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  • Deshaun Watson's 'Fair Notice' Argument Draws Upon Past Precedent and 'Law of the Shop'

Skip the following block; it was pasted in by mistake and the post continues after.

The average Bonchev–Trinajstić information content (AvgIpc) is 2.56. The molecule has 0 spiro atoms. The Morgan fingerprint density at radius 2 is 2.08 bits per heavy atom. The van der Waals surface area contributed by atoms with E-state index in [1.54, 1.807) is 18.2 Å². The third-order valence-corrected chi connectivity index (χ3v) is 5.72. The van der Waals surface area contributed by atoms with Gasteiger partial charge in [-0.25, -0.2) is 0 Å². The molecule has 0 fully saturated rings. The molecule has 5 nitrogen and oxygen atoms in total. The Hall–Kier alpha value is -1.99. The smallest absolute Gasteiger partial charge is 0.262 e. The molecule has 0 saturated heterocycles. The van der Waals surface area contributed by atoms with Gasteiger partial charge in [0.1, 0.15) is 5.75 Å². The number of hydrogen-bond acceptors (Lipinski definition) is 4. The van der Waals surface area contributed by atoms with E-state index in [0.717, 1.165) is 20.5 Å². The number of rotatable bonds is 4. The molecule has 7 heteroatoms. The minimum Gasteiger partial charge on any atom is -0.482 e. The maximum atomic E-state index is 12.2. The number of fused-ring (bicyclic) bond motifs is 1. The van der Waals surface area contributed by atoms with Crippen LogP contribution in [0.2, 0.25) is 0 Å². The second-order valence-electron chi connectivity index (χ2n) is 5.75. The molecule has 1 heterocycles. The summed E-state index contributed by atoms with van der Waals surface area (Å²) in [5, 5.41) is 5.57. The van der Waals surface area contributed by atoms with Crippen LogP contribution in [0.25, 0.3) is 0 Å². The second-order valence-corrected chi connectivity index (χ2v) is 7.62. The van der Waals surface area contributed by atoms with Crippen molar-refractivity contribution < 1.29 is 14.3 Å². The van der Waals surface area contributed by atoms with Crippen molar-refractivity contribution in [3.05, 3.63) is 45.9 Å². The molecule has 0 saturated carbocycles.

By Daniel Wallach Talk about burying the lede. The path to federal court for Deshaun Watson lies in the last 5 pages of Sue L. Robinson's August 1st decision. Despite concluding that Watson committed sexual assault against four women and engaged in a "pattern of conduct" which she characterized as both "predatory" and "egregious" -- Judge Robinson suspended Watson for only 6 regular season games. In declining to suspend Watson for the entirety of the 2022 NFL regular season and post-season, Judge Robinson explained that principles of "fair notice" and "consistency of treatment among players similarly situated" required her to reject the NFL's proposal, which she characterized as both a "dramatic" and "extraordinary change" in position when compared to past disciplinary cases. For cases involving "non-violent" sexual conduct[1] -- the longest suspension previously imposed by the NFL under the Personal Conduct Policy was only 3 games. And in that case, the player -- believed to be Jameis Winston, who allegedly touched an Uber driver "in an inappropriate and sexual manner without her consent" -- had been previously warned about his conduct. Judge Robinson observed that the discipline imposed in that case -- involving similar allegations -- was "far less severe" than what the NFL seeks in the Watson case. In cases involving "domestic or gendered violence" -- for which a minimum 6-game suspension would attach -- Judge Robinson noted that no player had ever been suspended for a full season. The "most commonly-imposed discipline" in such cases was 6 games. While there were three prior cases where players accused of domestic or gendered violence were suspended for 8 games (two players) or 10 games (one player), those cases involved "multiple incidents of domestic violence," the "assault of multiple victims," or "multiple incidents of domestic violence" for which the player pled guilty to a battery. When compared with those prior cases -- none of which came anywhere close to a full-season suspension (even when multiple incidents of domestic violence and/or multiple victims were involved) -- Judge Robinson characterized the NFL's pursuit of a full-season suspension for non-violent conduct as "a dramatic shift in its culture without the benefit of fair notice to -- and consistency of consequence for" -- those in the NFL subject to the Personal Conduct Policy (which encompasses both players and owners). While conceding that it may be "entirely appropriate" to more severely discipline players for "non-violent" sexual conduct -- perhaps even more so than "violent" conduct in certain situations -- Judge Robinson cautioned that such an "extraordinary change" in the league's approach would require "fair notice" to the players similar to the notice they received in 2014 when the NFL revised its Personal Conduct Policy to include a presumptive 6-game suspension without pay for certain first-time violent offenders. By revising its policy, "the NFL gave fair notice to its players and to the public of the probable consequences of such violent conduct" -- namely, that players would face a minimum 6-game suspension. By contrast, there was no notice given to the players that non-violent sexual conduct could be punished more "more severely" than violent sexual conduct, Judge Robinson emphasized. In setting Watson's suspension at only 6 games -- which she called "the most significant punishment ever imposed on an NFL player for allegations of non-violent sexual conduct -- Judge Robinson explained that she was "bound 'by standards of fairness and consistency of treatment among players similarly situated.'" Advance Notice of Discipline Severity is the 'Law of the Shop' in the NFL The words "fairness" and "consistency" have been given short shrift by those who are quick to criticize Judge Robinson's discipline as being too lenient. That might be a valid criticism if her decision were made in a vacuum. But it was not. Rather, as the NFL has acknowledged time and again, player discipline must be "fair and consistent." See In the Matter of Ray Rice, Decision of Hon. Barbara Jones (ret.) Hearing Officer, at p. 16 (Nov. 28, 2014) (quoting NFL Commissioner Roger Goodell). During the Ray Rice arbitration, for example, then NFL Senior Vice President of Labor Policy Adolpho Birch testified that, in determining player discipline, the league is “bound in large part by precedent in prior cases, decisions that have been heard on appeal in the past, and notions of fairness and appropriateness.” Birch further acknowledged that "the reality is that we have to make decisions that are fair and consistent with both the prior case law and the prior precedent . . ." Judge Robinson's analysis of the "fair notice" issue adheres to a long line of NFL arbitral precedent recognizing that players are entitled to advance notice of prohibited conduct and potential discipline. The NFL has even gone so far as to characterize this as the "law of the shop." See Nat'l Football League Mgmt. Council v. Nat'l Football League Players Ass'n, 820 F.3d 527, 539 (2d Cir. 2016) (“[T]he parties agree that the ‘law of the shop’ requires the League to provide players with advance notice of prohibited conduct and potential discipline.”). Such notice is also required in order to comport with industrial due process. See, e.g., William E. Hartsfield, Investigating Employee Misconduct, Vol. 3, Ch. 15, Arbitration, Sec. 15.7 (July 2022 update) (stating that the concept of industrial due process "includes fair notice of the rule and the consequences for violating it. "); Elkouri & Elkouri, How Arbitration Works, Ch. 15-71, Knowledge of the Rules (8th ed. 2017) ("An employee must receive clear notice of both what the employer expects as well as the range of penalties that may be imposed."). The NFL has acknowledged the continued vitality of the "fair notice" requirement in matters of player discipline. During the 2014 arbitration arising out of the 6-game suspension of Ray Rice, Commissioner Goodell described the change to the Personal Conduct Policy -- which added a minimum 6-game suspension for certain types of violent conduct -- as "forward looking because the League is 'required to provide proper notification'" to players. The BountyGate and Hardy Decisions Judge Robinson's "fair notice" analysis will likely be one of the linchpins of the NFLPA's motion to vacate arbitrator Peter C. Harvey's modified discipline. In its motion papers, the NFLPA may wish to highlight two arbitral decisions in particular as exemplifying the broad reach of the "fair notice" doctrine: the BountyGate and Greg Hardy appeals heard by NFL-selected arbitrators. In BountyGate, former Commissioner Paul Tagliabue (serving as the arbitrator) vacated discipline based on the lack of notice, holding that "[a] sharp change in sanctions or discipline can often be seen as arbitrary and as an impediment rather than an instrument of change." In Hardy, despite "multiple separate assaults" and a finding that the conduct at issue was "egregious," Arbitrator Harold Henderson reduced Hardy's suspension from 10 games to 4 games because it violated the CBA requirement of advance notice that increased penalties would be applied. According to Arbitrator Henderson, "ten games is simply too much, in my view, of an increase over prior cases without notice [to the players of the potential for increased discipline]." If a suspension of 10 games were "simply too much" in a case involving "multiple incidents" of domestic violence where the NFL-appointed arbitrator found the conduct to be "egregious," then how might a federal judge view a suspension of 17+ games where the underlying conduct was non-violent and the longest suspension in that category was only 3 games? It suggests that the NFL may not necessarily have an easy time of it in federal court, particularly if the NFLPA succeeds in having the case heard in Delaware federal court, where Sue Robinson served as a judge (including as chief judge) for more than 25 years. [1] The NFL's case included no allegation or evidence that Watson engaged in violence, made threats, applied coercion, or used force. See Judge Robinson's August 1st Decision, at pp. 5 & 13 ("There is no allegation that Mr. Watson exerted any force against any of the therapists. . . . It is undisputed that Mr. Watson's conduct does not fall into the category of violent conduct that would require the minimum 6-game suspension.").